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Under German control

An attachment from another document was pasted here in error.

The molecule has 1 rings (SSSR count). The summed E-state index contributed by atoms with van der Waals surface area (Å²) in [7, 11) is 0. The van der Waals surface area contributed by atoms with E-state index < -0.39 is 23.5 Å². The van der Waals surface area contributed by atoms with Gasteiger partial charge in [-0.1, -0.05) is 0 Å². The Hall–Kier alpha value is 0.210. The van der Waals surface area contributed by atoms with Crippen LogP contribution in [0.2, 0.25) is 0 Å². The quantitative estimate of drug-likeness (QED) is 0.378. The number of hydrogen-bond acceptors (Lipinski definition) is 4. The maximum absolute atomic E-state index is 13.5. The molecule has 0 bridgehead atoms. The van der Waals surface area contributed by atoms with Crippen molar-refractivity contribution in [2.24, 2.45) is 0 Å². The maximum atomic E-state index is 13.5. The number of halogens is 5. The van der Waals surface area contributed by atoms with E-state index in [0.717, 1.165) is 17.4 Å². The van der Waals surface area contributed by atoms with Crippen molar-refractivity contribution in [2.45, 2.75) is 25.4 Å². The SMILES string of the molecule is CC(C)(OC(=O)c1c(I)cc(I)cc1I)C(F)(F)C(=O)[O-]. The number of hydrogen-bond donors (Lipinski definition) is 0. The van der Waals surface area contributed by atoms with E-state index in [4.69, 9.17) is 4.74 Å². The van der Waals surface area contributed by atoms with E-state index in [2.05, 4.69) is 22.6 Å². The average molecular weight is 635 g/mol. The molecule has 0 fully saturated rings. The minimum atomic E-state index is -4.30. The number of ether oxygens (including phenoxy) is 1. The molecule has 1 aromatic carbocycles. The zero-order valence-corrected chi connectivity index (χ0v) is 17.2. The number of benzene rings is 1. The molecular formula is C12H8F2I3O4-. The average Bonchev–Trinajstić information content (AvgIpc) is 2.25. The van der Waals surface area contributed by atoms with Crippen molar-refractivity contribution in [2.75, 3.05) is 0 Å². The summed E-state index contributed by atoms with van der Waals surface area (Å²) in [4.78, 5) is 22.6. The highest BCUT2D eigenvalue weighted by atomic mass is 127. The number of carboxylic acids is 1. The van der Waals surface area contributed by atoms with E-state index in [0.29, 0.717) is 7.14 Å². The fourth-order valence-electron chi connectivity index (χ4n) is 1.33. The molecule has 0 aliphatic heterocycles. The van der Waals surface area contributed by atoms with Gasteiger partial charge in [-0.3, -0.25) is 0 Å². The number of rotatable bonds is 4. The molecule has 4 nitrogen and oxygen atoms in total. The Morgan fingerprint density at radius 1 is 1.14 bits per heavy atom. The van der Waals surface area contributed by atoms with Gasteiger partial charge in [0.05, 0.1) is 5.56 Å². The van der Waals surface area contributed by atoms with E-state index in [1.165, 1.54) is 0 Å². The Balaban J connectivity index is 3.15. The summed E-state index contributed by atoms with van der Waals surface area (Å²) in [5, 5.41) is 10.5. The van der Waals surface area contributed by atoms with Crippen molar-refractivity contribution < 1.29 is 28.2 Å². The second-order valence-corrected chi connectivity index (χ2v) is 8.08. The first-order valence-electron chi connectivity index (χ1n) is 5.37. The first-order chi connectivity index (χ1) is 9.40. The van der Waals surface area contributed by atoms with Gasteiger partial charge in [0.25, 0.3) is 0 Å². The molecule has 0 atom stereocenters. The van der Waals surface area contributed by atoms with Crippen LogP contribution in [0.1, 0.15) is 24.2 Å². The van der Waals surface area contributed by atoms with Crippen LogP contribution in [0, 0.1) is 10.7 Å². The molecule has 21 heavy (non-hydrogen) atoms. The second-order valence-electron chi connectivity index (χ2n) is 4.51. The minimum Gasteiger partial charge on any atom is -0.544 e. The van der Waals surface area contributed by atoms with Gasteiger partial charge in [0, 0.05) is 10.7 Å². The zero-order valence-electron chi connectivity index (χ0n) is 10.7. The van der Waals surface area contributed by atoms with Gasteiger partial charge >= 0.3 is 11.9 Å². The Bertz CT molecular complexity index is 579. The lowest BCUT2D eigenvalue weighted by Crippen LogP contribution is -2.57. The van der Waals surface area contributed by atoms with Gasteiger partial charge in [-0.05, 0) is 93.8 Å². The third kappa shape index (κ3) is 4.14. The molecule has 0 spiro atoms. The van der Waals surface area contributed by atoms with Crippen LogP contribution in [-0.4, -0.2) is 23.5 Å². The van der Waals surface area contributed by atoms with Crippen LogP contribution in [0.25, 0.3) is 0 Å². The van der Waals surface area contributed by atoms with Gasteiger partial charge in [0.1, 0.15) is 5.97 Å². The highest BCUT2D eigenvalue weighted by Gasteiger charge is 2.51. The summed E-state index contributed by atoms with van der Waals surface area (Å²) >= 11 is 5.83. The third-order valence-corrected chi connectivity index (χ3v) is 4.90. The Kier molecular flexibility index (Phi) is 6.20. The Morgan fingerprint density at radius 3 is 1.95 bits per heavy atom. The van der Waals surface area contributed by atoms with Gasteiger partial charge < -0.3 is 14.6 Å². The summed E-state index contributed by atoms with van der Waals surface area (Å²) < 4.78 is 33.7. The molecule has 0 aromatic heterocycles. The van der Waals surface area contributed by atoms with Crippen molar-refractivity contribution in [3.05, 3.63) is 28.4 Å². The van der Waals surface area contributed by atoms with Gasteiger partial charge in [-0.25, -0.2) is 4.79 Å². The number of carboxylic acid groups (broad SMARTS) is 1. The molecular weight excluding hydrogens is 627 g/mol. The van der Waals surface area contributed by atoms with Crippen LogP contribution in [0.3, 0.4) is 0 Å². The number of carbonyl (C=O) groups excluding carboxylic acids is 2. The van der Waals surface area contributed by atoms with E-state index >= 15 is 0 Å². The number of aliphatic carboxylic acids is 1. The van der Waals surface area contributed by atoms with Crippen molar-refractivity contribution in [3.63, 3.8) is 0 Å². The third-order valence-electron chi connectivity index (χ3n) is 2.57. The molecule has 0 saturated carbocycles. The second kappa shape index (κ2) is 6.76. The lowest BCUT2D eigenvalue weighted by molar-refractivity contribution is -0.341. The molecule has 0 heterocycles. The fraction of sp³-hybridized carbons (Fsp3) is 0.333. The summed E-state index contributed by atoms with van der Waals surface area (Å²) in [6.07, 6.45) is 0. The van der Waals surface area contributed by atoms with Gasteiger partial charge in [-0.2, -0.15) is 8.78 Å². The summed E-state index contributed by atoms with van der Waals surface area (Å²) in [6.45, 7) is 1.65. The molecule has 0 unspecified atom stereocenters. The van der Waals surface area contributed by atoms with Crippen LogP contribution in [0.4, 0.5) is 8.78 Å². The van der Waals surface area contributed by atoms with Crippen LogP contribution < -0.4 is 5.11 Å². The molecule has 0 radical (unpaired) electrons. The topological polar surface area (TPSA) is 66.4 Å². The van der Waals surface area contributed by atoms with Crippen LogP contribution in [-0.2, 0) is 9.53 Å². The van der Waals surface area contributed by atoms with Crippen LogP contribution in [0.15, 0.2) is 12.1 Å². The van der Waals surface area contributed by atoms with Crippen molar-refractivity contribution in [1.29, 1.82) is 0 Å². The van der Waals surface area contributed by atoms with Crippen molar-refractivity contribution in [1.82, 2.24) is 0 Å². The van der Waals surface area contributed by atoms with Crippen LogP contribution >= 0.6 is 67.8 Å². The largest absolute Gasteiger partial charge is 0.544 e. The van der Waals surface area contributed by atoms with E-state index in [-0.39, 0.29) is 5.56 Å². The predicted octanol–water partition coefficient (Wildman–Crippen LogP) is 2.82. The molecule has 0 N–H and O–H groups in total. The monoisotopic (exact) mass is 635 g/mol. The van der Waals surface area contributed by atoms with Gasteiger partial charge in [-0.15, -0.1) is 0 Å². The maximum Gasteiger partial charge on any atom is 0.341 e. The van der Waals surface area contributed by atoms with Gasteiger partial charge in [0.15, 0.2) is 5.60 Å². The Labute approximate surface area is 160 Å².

What a story she had to tell. You could have heard a pin drop as Whilhelmina Beukhof of Willmar, and formerly from Holland, talked about her teenage years when Germany occupied Holland. She was 14 when the Germans took over the country and 19 when they left. “All our teenage years were taken during this horrible time. We didn’t know what holocaust means, but it was not very good. But it happened and that was a very sad thing.” Beukhof talked about what it was like with the Germans occupying Holland. “When we say Germans, we’re not thinking that all the Germans were oppressing us. This was mostly Hitler’s troops, the SS, and a lot of people in the Netherlands who were also sympathizers with Hitler’s troops.” That was very sad, she said, because the sympathizers would watch and listen and if someone would say something or do something wrong they would report them to the Germans. “We are so thankful that the Americans and Allies came to free us, because five years under an oppressive government is a long, long time and it really took away all our teenage years.” And freedom is not free, she said, because it comes with a very, very great price. “It’s really sad that we would have to lose it first to realize what it even meant.” She told the group of women listening to her speak that the people in Holland that belonged to the Nazi organization were a lot more fanatic than sometimes the Germans. Beukhof said she had a wonderful family and while they were poor, they never knew it, they never realized it because their parents instilled in them faith in God. “Until I was 14 years old I lived in the lower part of Holland where all the dikes are, where all the grain is grown. In April 1940 we moved to the eastern part of the Netherlands which was right next to the German border. It was a really nice area. It was hilly and we lived on the hilly side overlooking the Rhine River.” They moved there April 13, 1940, and on May 10, not quite a month later, they were awakened during the night by a terrible lot of noise and hollering and screaming. “We heard bombs falling. We had been invaded by Germany.” They never even declared war on Holland, she said, they just walked in and took it over, and after they bombed a couple of the bigger cities, like Rotterdam, there were over 10,000 people killed in that one bombing and more after that. “After five days of fighting the Netherland soldiers had to capitulate and we lost the war.” The Germans took over every building, every school, every place they wanted or needed, she said. “Our men even had to stand watch so nobody would harm any of the things the Germans took over. They didn’t ask us, they just took things from us.” You had to obey the Germans, she said, and if you didn’t you were in trouble. “Many went into hiding, young men especially. If they were caught they would be sent to Germany to a concentration camp or another place.” A little town close by them housed a higher up German who was killed in that area. “They took 600 people from that little town of Putney and we know that real well because one of my brother’s friends married a girl from that town and her father and brothers and some of her uncles and cousins had been brought to concentration camps in Germany and only 60 or so came back after the war, the rest were all killed during that time.” It wasn’t only the Jewish people that were sent to concentration camps, she said, but people who did different things like blow up a train, blow up rails, blow up things the Germans were using. “They would be caught, and even for working in German factories the young men all had to sign up for that and when they didn’t they went into hiding and if they were caught or the people hiding them were caught, they would be sent to a concentration camp.” There were many people in their town that hid people just like Corrie Ten Boom and her family did, Beukhof said. Beukhof herself worked for a family where the mother was expecting her fourth child. “I was 15 years old at that time.” Across the street from them lived a Jewish family of four where the father was an engineer at the rubber factory. Their two children were in Amsterdam at the University. “When I had to stand in line for food for the family that I worked for, the people that handed out the food would put two extra portions in my bag. I knew what it was for, but it was never talked about.” One morning she came to work for the family and as she arrived she saw a bunch of furniture that had been taken out of the house the Jewish family lived in and piled up in front of their house, and the windows and doors all open. “They had been taken away to Germany to a concentration camp. Those people had never done anybody any harm. But on the same road, at the end of the road, lived a German sympathizer and Nazi man and he must have reported them.” The Germans came during the night and took them as well as their two sons in Amsterdam. “We heard after the war that one of the sons came back and became a doctor so that was one of the people we knew very well that had been taken, and also other people from our town.” In May of 1943, they lived in a rubber factory town. All the people worked for the factory, whole families worked in there. “My dad had said ‘I will come and be your gardener but my daughters are not going to work in your factory, I don’t want my daughters to work in a rubber factory. I don’t want them to work in a factory at all and especially not in a rubber factory.’” All of a sudden the Germans took over that factory and said ‘now you’re going to work for us, your factory is going to make parts for us for the war effort.’ All the people went on a strike, she said, and hid in the surrounding woods. “It didn’t take very long and they had herded everybody like cattle back to the factory and let them stand there for a whole day.” Beukhof said she didn’t work at the factory but was walking home from her job and was told she had to go to the factory too. “I said ‘I am not working in the factory but they didn’t believe me and told me to go up there. Then I ran to my father’s home and this one German that was standing by the gate by my parents’ house said ‘terrible war . . .hurry, hurry, terrible war.’ He didn’t want to do anything to me. But if he would have been mean he would have probably shot me too.” That night, after this all happened, she said, they took seven men from town into the woods, men that were foremen and had higher up positions like that, and killed them. Their bodies were found after the war. The people went back to work because they were afraid more people were going to be killed, and there would have been, she said. “Being they were working for the Germans now, the bombings and everything became a lot more severe too. So the men and people in town started to build shelters and we spent lots of time in bomb shelters because of the danger of the bombs.” She added, “that’s when Psalm 91 became such an assurance from God to us that we could be sheltered under his wings if we dwelled with him. My dad said ‘he may not remove the storm but he will calm us in it’ and it brought this calmness.” In 1944, a whole year later, it was the Normandy Landing. “We did not hear much about that. We didn’t get any news from the Germans unless they wanted us to hear it.” And of course the Germans told them they were winning. They didn’t want them to have radios, she said, they didn’t want them to hear what really was going on. “There was a secret radio program and people had radios hidden in haystacks, cellars, whatever, so we did hear news from Radio Orange. That was what it was called. That came from the queen’s family and from underground.” What they heard about Normandy gave them hope that maybe someday they would come up from the south, from France and free them too. “But it took a long time because they had a lot of things happen coming up north with the tanks and everything and there were a couple bridges they had to cross. She said the Germans tried to have forces on the bridges so the Americans and Allies couldn’t get over them. “Sept. 17, 1944, that is such an important date to us yet, even after 9/11, that will never get out of your mind those dates. A real big airborne dropping happened in our area. They thought if the airborne troops that landed by us could take the bridge, then the Allies could come over and we would be free.” They were airborne troops from England and Poland, Beukhof said, and first they came with gliders and did a lot of bombing. “After a week of back and forth fighting they lost the bridge, the Germans blew it up. So they didn’t ever come over the Rhine River because the Rhine was connected with the bridge, which was too far.” Most of these paratroopers were killed on their side, she said. “We lived right where it all happened. That whole thing happened in our area where we lived and they are all buried in the little town, those paratroopers.” Every year, she said, they have a special celebration, a remembrance, a memorial, with over 2,000 people attending. “Some who had been able to survive and some of the Dutch people helped them back over the Rhine in little rubber boats. One of Gijs’ (her husband) cousin’s did that too and he was put into prison in Holland. When one of the higher German officers was killed, a whole bunch of them were taken out of prison and killed also. Well, if that isn’t holocaust I don’t know what is. They took a whole town and killed all the people.” Then came a terrible winter, she said, and they had no food, the Germans got what little food there was first. A soup kitchen was set up and they would stand in line for a ladle full of soup for every family member once a day. It was mostly made of tulip bulbs, some grain and water. They also made war bread, which was sticky and gray and everybody got one slice of that each day. They also got some sugar beets, which they grated into pulp and let them drip out. They used the thick stuff to make pancakes and the drippings for syrup on those pancakes. “Now more than 40 years later I can still taste them.” They were evacuated from the home they were in because it was in the war area and they couldn’t stay there. They stayed in other parts of Holland and nobody had much. She stayed with her uncle and aunt and they had four daughters also. “It got so bad that they sent some of the children to the northern part of Holland in a Red Cross truck. My cousin and I were too old for that. You had to be under 13. Christmas came around and she wanted to see Gijs, who was then her boyfriend but who lived in a different part of Holland. They had nothing anymore, she said, no clothes no bicycles, so she borrowed a bicycle from someone and went to see him. “We had a wonderful time because his parents had been able to go back to a little farm his grandfather had for a little while and we could spend Christmas with them and go to church with them.” But on the way home, she said, it was so sad because he had to hide away a couple of times. “And here I was sitting on the side of the road going back to my aunt and I just felt like God had completely forgotten us. I started to feel really sorry for myself and that’s not a good thing to do. But when you’re young like that and don’t have anything anymore….we didn’t have a home anymore, we didn’t have food, we didn’t have clothing, we didn’t have anything, and our family was spread out all with different people who helped feed us.” Then all of a sudden, she said, it was like the Lord said to her ‘you belong to me. Even if you don’t have anything else I belong to you and you belong to me.’ “That was a great comfort.” After Beukhof returned home, she and her cousins started knitting for bread. As a young girl she had learned how to knit and always asked why she had to know how to knit. “But then during the war that winter we were glad we had learned to knit because there were some farmers that had some things yet and they said if we bring you some old sweaters would you knit some mittens and socks and scarves and things like that for us and we’ll give you a hunk of bread.” She said they were fast knitters and the bread they earned by doing that helped out some. “We called it knitting bread.” In May of 1945 Germany capitulated. “A terrible nightmare ended and the people that came to liberate us were just wonderful. They freed us, they loved us, they brought healing, they brought food and support and we said later on it was just like we started feeling like human beings again. We had been trampled on so much.” Beukhof did return with her father to see what was left of their town. There wasn’t much left of their home or their belongings. Most of the houses had thatched roofs and the Germans had burned everything. Their home had a tile roof but the roof was gone, the windows and doors were off. “There was such a smell of destruction and stench hanging over everything and I don’t even want to tell you all the things we saw happen there. But in the debris, in the garden, there was still a rose blooming and it gave us hope that with God’s help we would be okay again.” The Red Cross was a tremendous help, she said, and they were so glad the American soldiers came to free them. “We’re so thankful for all that. It wasn’t anything we did but I want you to really believe and know that if it ever happens in your life that we can trust God, that he is true to his promises that he will help us through because he’s the same yesterday, today and he always will be even if things aren’t going so good.” In 1948, after the war, she married her sweetheart, Gijs. The two of them came to America in 1951.